GERIATRIC HEALTH

For some elderly, unclogging leg arteries doesn't improve mobility

REUTERS/Christian Hartmann

REUTERS/Christian Hartmann

For nursing home residents, surgery to improve blood flow to the legs yields only limited improvements in mobility, according to a new study.

Knowing that so-called lower extremity revascularization may not improve mobility allows doctors, patients and families to have more realistic discussions about outcomes of the operation, said Dr. Emily Finlayson, the study’s senior author from the Philip R. Lee Institute for Health Policy Studies at the University of California, San Francisco.

“I think the importance of the study is that people can be sanguine of the benefits of this operation in this population,” said Finlayson.

The nearly 11,000 nursing home residents in the study had a problem called peripheral artery disease, which results when arteries in the legs are clogged and blood flow is reduced. Pain, trouble walking, poor wound healing, and even gangrene can result.

To treat the condition, the residents underwent lower extremity revascularization between 2005 and 2009, at an average age of 82. Surgeons replaced or reopened their leg arteries with a small balloon to improve blood flow.

Before surgery, three quarters of the residents could not walk, and 40 percent had experienced a decline in overall function, the authors reported in JAMA Internal Medicine.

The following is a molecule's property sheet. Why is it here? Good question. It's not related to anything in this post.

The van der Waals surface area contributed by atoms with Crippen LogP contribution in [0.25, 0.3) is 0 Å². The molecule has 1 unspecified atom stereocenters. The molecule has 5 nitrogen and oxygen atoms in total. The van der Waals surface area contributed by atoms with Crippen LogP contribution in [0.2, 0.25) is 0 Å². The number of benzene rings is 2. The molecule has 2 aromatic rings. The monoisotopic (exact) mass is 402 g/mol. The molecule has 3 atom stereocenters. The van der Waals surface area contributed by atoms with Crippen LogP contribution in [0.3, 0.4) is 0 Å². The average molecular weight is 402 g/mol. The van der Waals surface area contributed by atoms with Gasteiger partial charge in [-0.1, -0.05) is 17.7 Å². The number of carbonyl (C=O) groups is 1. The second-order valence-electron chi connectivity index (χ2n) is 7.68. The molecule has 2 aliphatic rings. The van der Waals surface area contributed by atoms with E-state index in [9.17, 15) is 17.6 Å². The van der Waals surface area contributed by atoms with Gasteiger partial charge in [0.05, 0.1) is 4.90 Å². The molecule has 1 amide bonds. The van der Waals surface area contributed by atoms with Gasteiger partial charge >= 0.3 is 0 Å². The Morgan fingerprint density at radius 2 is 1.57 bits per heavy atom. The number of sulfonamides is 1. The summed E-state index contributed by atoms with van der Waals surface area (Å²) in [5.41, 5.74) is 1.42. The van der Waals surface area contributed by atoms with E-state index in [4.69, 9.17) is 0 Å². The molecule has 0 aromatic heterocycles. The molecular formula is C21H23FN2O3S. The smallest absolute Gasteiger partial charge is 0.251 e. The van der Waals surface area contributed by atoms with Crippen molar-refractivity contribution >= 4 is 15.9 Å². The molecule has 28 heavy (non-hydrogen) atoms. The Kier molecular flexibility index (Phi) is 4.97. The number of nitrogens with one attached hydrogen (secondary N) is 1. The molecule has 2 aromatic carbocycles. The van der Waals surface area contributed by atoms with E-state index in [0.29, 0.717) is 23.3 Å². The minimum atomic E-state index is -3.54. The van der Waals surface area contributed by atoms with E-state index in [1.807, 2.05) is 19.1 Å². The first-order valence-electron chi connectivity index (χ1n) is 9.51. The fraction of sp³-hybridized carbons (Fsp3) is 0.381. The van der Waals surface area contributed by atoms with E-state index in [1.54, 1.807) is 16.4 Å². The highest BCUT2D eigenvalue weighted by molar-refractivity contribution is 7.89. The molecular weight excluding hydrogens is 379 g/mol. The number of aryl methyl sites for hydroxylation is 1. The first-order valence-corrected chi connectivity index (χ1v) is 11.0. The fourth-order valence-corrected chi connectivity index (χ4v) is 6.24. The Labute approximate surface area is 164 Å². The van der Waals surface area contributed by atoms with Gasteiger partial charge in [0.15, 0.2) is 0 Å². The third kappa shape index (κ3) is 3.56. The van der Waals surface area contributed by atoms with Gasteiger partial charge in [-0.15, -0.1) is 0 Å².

A year after surgery, more than half the people had died. Rates of death or immobility were 63 percent among patients who were able to walk before the operation, and 89 percent among those who couldn’t walk before surgery.

Also at one year, a third had a steady decline in function.

Being 80 years old or older, having cognitive impairment, congestive heart failure, kidney failure, needing emergency surgery, not being able to walk before surgery or declining activities of daily living were each tied to an increased risk of dying or not being able to walk after lower extremity revascularization, the researchers write.

By traditional measures, such as the ability to walk, the surgeries were largely unsuccessful, said Finlayson. But she said the results should be interpreted with caution.

“You have to back up and think of the other potential goals of the operation,” she said.

For example, the goal of the operation may be to relieve severe pain in a patient who has a limited life expectancy.

As an alternative, some people may do better with skilled wound care, Finlayson said. Or in some cases an amputation may be a better choice.

“These are all things that should be on the table when you’re discussing options to treat this condition in this population,” she said.

In an editorial, Dr. William Hall of the University of Rochester School of Medicine in New York noted that many of the nursing home residents in the study’s dataset could not walk before the surgery.

He wrote that “most of the procedures were probably performed for relief of symptoms secondary to ischemic leg pain, non-healing wounds or worsening gangrene.”

In those cases, the procedure can be viewed as a way to relieve pain or discomfort – not a way to extend life or improve the ability to walk.

Finlayson said the information in the new study can be used to help patient make decisions and receive care that’s in line with their goals.